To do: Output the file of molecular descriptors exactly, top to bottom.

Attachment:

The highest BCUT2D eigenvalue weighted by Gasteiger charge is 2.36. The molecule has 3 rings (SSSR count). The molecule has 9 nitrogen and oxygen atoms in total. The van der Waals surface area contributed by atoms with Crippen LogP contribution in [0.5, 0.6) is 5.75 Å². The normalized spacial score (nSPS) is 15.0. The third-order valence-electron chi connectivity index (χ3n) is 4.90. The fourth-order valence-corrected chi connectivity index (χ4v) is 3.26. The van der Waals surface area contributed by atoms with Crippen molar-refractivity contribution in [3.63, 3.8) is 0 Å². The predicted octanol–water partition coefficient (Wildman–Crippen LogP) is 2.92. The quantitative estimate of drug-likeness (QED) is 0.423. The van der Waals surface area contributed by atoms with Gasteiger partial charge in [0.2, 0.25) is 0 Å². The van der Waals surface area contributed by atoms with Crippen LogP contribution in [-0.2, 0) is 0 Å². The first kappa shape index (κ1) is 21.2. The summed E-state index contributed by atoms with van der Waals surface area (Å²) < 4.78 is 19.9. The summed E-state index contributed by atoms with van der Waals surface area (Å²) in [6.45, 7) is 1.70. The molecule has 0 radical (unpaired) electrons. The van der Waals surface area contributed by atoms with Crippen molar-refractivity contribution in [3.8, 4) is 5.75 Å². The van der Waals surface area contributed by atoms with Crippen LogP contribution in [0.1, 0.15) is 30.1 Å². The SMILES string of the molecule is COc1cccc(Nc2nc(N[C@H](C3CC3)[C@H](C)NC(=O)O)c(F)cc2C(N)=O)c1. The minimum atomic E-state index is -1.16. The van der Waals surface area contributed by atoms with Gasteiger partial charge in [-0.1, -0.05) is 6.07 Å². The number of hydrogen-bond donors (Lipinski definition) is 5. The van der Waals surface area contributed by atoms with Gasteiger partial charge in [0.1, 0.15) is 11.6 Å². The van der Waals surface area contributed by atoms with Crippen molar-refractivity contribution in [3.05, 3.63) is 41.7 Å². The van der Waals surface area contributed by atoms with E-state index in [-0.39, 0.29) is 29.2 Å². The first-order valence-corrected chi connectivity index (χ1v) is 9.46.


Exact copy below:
The highest BCUT2D eigenvalue weighted by Gasteiger charge is 2.36. The molecule has 3 rings (SSSR count). The molecule has 9 nitrogen and oxygen atoms in total. The van der Waals surface area contributed by atoms with Crippen LogP contribution in [0.5, 0.6) is 5.75 Å². The normalized spacial score (nSPS) is 15.0. The third-order valence-electron chi connectivity index (χ3n) is 4.90. The fourth-order valence-corrected chi connectivity index (χ4v) is 3.26. The van der Waals surface area contributed by atoms with Crippen molar-refractivity contribution in [3.63, 3.8) is 0 Å². The predicted octanol–water partition coefficient (Wildman–Crippen LogP) is 2.92. The quantitative estimate of drug-likeness (QED) is 0.423. The van der Waals surface area contributed by atoms with Gasteiger partial charge in [0.2, 0.25) is 0 Å². The van der Waals surface area contributed by atoms with Crippen LogP contribution in [-0.2, 0) is 0 Å². The first kappa shape index (κ1) is 21.2. The summed E-state index contributed by atoms with van der Waals surface area (Å²) < 4.78 is 19.9. The summed E-state index contributed by atoms with van der Waals surface area (Å²) in [6.45, 7) is 1.70. The molecule has 0 radical (unpaired) electrons. The van der Waals surface area contributed by atoms with Crippen molar-refractivity contribution in [3.8, 4) is 5.75 Å². The van der Waals surface area contributed by atoms with Crippen LogP contribution in [0.1, 0.15) is 30.1 Å². The SMILES string of the molecule is COc1cccc(Nc2nc(N[C@H](C3CC3)[C@H](C)NC(=O)O)c(F)cc2C(N)=O)c1. The minimum atomic E-state index is -1.16. The van der Waals surface area contributed by atoms with Gasteiger partial charge in [-0.1, -0.05) is 6.07 Å². The number of hydrogen-bond donors (Lipinski definition) is 5. The van der Waals surface area contributed by atoms with Gasteiger partial charge in [0.1, 0.15) is 11.6 Å². The van der Waals surface area contributed by atoms with Crippen molar-refractivity contribution in [3.05, 3.63) is 41.7 Å². The van der Waals surface area contributed by atoms with E-state index in [-0.39, 0.29) is 29.2 Å². The first-order valence-corrected chi connectivity index (χ1v) is 9.46.